November Book Club Pick: Crowdfunding for Filmmakers
Last spring, while I was manning a Fractured Atlas table at a career fair for the School of Visual Arts, I had the good fortune of being seated next to John Trigonis, a campaign specialist at Indiegogo. I’ll admit to eavesdropping on some of his conversations with the students visiting his table because he had a lot of great advice to share. By the end of the event, I learned that he had penned a book - Crowdfunding for Filmmakers - and so I ordered my own copy before I packed up for the day. I was pleased to find that the book aligns with a lot of the advice we’re already giving our fiscally sponsored projects on their crowdfunding campaigns while offering some awesome new tips that I hadn’t heard before.
A little context: John’s vocation is actually that of filmmaker. After self-financing several film projects, he tried his hand at crowdfunding to create his short film Cerise. In 2010, crowdfunding was still in its infancy and John was really a pioneer before there was a ton of how-tos online about running a campaign. Over several months, he successfully met his reasonable goal of $5,000 (and then some) on Indiegogo, honing some winning strategies for meeting the challenge. Running a crowdfunding campaign is certainly a trial by fire; if you come out on top, you’ve learned a lot along the way. John had learned so much that he shared some of his newfound expertise in a series of blog posts called The Tao of Crowdfunding, which got shared by Indiewire and garnered a lot of attention, setting in motion the events which led to his position at Indiegogo and the publishing of this book.
If you’re not a filmmaker, don’t be distracted by the book’s title. The content is really applicable to any type of artist who is looking to crowdfund. And the advice is sound for almost any crowdfunding platform - RocketHub, Kickstarter, you name it. One thing that I think the book drives home for anyone looking to fundraise online, and this is advice that we give our fiscally sponsored projects all the time, is that crowdfunding should be considered a full-time job. You, or one of your collaborators, need to be able to dedicate time and care to seeing a campaign to completion. All too often, budding fundraisers set up their campaign, publish it online, and simply hope for the best, with no plan in place to market their project page, bring in traffic, and engage with their potential pool of donors. I hope that you consider this book as a potential resource if you’re baffled about how best to do this.
In Crowdfunding for Filmmakers, John Trigonis outlines his tips with the Three Ps - Pitch, Perks, and Promotion - with a bonus P - Personalization - thrown in for good measure. Some of the highlights:
- Pitch: When you’re creating a crowdfunding campaign, you can imbed either an image or video at the top as the first thing your donors see when they navigate to your page. Campaigns that use a video tend to have more success than those that just use a static image. And of campaigns that use a video, it’s important that the pitch video be specific to the campaign and include an “ask” from you, the producer. It’s not enough for the video to be a trailer of your film or general info about your work, but you should put your face on-screen and directly appeal to donors for money.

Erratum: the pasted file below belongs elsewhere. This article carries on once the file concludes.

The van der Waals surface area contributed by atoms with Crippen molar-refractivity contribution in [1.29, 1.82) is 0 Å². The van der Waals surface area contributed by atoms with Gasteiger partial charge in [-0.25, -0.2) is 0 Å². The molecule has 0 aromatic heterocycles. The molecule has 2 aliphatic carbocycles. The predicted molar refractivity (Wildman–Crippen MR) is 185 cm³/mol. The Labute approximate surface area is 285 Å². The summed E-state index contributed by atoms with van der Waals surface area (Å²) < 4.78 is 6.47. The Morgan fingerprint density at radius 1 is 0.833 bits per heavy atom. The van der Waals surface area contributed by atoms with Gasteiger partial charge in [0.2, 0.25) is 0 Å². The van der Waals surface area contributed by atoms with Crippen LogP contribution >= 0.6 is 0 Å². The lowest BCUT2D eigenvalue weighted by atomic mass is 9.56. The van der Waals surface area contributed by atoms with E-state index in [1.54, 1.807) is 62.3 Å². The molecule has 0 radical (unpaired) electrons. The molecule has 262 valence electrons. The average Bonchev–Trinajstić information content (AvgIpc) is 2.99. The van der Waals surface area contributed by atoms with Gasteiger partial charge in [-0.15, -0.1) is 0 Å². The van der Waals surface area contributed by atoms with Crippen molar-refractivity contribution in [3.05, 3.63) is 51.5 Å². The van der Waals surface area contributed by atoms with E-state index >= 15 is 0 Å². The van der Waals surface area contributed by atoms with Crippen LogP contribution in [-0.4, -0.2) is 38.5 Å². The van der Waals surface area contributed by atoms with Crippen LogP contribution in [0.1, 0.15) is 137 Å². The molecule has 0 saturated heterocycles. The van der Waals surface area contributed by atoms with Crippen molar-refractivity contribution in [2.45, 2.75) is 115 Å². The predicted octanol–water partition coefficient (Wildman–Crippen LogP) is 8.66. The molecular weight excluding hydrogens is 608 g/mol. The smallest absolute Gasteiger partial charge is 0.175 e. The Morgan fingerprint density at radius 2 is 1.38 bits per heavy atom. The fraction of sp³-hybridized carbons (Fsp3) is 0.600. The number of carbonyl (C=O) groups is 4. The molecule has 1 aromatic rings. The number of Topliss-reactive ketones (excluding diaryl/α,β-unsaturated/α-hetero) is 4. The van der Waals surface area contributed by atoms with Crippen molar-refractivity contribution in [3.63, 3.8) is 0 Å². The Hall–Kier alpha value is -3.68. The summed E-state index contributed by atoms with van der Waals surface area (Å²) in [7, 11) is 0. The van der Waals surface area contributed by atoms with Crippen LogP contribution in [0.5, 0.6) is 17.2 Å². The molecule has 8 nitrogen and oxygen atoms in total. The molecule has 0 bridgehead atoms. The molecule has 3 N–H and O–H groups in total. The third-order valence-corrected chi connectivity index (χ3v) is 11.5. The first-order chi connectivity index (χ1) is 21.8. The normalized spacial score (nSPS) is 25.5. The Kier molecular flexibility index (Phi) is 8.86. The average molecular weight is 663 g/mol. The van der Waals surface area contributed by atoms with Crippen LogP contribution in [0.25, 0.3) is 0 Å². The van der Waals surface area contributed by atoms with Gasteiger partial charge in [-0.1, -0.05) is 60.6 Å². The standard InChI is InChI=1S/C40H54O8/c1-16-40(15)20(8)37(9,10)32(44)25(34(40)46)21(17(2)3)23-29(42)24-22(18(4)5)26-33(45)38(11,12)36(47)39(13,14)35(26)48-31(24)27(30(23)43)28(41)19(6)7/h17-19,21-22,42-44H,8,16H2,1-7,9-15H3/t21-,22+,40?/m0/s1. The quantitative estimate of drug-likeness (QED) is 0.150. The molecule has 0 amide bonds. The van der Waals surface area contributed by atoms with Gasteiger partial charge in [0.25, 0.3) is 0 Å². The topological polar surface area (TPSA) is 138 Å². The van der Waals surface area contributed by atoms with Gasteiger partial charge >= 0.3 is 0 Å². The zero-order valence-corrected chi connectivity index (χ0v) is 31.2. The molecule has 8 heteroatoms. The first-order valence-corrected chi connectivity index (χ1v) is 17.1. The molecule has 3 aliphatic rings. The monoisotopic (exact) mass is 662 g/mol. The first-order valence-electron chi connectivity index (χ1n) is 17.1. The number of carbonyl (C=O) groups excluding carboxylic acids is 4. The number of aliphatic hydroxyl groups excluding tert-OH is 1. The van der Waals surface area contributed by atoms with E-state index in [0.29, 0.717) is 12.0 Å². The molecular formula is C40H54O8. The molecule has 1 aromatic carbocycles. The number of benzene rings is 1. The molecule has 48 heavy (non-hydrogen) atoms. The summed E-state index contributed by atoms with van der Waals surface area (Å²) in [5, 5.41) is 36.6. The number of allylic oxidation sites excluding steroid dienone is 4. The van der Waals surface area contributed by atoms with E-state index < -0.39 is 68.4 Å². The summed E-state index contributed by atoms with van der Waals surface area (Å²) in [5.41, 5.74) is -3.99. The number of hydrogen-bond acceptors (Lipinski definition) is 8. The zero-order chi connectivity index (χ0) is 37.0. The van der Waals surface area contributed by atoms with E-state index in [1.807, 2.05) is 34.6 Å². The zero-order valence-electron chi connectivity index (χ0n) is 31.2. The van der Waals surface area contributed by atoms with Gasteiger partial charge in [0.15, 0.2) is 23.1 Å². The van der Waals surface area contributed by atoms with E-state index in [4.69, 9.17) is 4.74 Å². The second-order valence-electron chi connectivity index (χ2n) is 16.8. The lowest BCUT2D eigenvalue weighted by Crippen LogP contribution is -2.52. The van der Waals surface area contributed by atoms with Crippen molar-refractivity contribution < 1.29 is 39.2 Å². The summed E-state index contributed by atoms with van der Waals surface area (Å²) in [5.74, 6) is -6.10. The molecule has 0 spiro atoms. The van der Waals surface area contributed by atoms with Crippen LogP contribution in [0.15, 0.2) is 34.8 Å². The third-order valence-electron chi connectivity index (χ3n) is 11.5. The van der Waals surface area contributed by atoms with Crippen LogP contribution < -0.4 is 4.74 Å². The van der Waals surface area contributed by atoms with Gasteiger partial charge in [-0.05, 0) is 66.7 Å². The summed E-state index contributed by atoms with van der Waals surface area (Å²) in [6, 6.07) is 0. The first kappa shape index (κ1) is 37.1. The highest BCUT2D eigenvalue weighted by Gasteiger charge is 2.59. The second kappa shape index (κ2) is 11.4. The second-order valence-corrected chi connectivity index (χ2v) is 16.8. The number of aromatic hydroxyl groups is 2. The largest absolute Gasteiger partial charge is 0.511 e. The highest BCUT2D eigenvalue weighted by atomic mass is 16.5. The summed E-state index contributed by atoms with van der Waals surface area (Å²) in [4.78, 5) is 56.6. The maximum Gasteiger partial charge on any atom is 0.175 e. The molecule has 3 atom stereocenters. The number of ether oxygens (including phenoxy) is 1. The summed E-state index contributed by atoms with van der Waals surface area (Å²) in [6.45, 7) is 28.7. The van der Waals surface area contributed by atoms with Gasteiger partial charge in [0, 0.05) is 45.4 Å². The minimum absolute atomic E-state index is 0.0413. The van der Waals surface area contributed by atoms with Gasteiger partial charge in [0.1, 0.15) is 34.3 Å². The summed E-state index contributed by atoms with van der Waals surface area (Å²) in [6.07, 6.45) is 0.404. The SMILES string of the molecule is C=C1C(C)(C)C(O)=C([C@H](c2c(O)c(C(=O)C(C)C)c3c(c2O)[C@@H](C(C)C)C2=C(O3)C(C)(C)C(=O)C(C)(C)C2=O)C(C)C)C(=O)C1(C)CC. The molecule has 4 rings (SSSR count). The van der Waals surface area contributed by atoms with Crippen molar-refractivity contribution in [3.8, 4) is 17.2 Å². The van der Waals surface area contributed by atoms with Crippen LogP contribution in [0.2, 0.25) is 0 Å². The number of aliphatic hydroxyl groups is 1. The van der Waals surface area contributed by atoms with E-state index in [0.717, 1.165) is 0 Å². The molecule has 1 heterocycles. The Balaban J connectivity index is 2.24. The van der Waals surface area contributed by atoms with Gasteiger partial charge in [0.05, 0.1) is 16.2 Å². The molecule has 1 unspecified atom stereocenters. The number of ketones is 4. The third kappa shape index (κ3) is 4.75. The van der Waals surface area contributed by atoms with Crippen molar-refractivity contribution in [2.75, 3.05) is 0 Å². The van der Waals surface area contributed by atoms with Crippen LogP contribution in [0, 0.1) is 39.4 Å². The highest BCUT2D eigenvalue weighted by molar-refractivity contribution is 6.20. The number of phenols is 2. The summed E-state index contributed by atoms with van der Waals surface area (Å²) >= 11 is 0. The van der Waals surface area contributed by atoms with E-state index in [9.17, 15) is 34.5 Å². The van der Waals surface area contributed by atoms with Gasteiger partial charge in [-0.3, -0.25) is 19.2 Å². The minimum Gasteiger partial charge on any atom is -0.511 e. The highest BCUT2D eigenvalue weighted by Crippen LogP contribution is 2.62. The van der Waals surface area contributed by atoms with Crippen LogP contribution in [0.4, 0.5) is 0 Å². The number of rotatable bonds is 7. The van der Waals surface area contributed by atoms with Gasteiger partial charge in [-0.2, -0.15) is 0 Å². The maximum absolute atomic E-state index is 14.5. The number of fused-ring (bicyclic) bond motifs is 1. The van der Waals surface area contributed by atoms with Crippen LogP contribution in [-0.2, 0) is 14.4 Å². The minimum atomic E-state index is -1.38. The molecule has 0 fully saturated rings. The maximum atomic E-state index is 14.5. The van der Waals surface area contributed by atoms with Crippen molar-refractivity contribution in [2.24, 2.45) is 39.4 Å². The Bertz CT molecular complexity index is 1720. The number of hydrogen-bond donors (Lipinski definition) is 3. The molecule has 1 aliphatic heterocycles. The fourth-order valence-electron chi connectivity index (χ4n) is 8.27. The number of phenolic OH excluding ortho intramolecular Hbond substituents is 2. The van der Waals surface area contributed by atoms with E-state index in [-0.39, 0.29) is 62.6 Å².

- Perks: We’ve all seen campaigns that offer T-shirts, tickets, or ‘Executive Producer’ credit. And don’t get me wrong, this are all great perks to reward your donors. How can you go the extra mile, though, and make perks that are really specific to your work and memorable to your donors? Perks are all about providing incentive for making a contribution, so what will get your donors jazzed about your campaign?
- Promotion: Have a game plan for updating and marketing your campaign daily if not hourly. John spent entire days online trying to get the word out through different means about his fundraising. Map out specific action steps that you can take each day so that it stays active. Day 1: Email everyone you know. Day 2: Write a blog post about the campaign. Day 3: Tweet about your perks. Et cetera!
- Personalization: What’s your campaign’s special sauce? Well, it should have to do with what makes your film (or play or exhibition or installation or whatever) unique. And how can you integrate that unique quality into every aspect of your campaign? These are questions only you can answer. Don’t try to replicate other crowdfunding campaigns that you know to be successful - use your creativity to make a true work of art out of your own campaign so that your potential donors cannot ignore your verve and talent.
Is it clear to you yet how much I like this book and how highly I recommend it? I review crowdfunding campaigns for our fiscally sponsored projects on a daily basis and I’m happy to report that many are successful. But if you’re floundering at fundraising, or don’t quite know where to turn for advice, this book could be what you’re looking for.
Share your own ideas for books we could feature on our blog that could be useful for arts entrepreneurs. Tweet us, Facebook us, or email us your suggestions to firstname.lastname@example.org. A happy book is a book that’s shared with friends.